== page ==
War with Syria: 2003 (And the 1960s) Want their Talking Points Back
Non-medicated individuals, at this point, may be seeing a few eerie similarities between the current foreign policy of the US in Syria and Iraq, and policies from Iraq circa 2003 under a totally different political party – in fact if they’re old enough, they might remember that the US has gone down this road over and over again since the early 1950s, and especially in Vietnam circa the 60s and 70s.
The year is 2003: Saddam Hussein has been branded a rogue, renegade, state sponsor of terrorism, and harbor of terrorists the world over – obviously Uncle Sam had to remove this horrendous being from the world – after all he supposedly possessed enormous quantities of chemical weapons and had given aid to islamists (neither claim was ever true). In reality, this secular authoritarian figure had spent a great deal of time beating down islamist groups, preferring a secular regime in which he himself was a sort of deified figure, his face branded across the desert in monuments to his own egotism.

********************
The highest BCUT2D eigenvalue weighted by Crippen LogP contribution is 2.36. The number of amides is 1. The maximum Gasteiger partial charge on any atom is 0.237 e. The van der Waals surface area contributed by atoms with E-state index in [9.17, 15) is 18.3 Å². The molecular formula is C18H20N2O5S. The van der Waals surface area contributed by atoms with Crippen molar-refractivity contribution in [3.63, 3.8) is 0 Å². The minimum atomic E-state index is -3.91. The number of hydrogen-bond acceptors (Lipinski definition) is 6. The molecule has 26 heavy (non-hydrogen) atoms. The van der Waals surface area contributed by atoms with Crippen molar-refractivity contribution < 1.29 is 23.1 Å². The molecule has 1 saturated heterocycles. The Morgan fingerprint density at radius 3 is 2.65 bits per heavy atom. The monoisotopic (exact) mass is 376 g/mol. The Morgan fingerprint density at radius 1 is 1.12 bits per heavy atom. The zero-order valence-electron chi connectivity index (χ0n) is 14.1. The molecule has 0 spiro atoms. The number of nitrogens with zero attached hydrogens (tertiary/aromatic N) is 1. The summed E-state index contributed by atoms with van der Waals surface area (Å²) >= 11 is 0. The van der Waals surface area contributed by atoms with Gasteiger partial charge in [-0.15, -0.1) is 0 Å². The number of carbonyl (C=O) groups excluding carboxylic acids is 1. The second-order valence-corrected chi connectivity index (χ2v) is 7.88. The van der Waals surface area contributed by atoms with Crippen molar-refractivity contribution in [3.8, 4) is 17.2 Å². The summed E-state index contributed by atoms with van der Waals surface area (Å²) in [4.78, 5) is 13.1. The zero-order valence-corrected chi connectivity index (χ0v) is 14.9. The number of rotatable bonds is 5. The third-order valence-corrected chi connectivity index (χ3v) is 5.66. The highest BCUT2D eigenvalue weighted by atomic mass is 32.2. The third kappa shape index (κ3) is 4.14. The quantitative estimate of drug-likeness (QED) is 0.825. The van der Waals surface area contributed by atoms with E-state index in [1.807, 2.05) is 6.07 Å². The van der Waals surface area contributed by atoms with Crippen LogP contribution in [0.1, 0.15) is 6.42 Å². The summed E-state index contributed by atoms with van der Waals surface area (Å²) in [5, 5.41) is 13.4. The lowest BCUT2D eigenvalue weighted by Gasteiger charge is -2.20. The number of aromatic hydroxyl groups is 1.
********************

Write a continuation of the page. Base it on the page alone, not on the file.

But wait folks, it’s history time – Saddam was once the best friend the US ever had because he opposed Iranian imperialism (those same Iranians whose government we had overthrown as well.) In fact, we liked Saddam so much that we helped him gas the Iranians a time or two.
The fact that Saddam was not involved in 9/11 has been well established – oddly the same Republicans calling for war had previously thought it a bad idea – notably Dick Cheney who, in the 1990s, referred to any strike on Saddam as a quagmire waiting to happen. This sudden reversal is now mirrored by Obama and Biden, who are clamoring for expanded war in Syria and Iraq, without any just cause- oddly, both liberals (Dennis Kucinich) and libertarians (Ron Paul) have broken away from their usual allies on certain social issues, both with the aim of condemning these acts in Syria.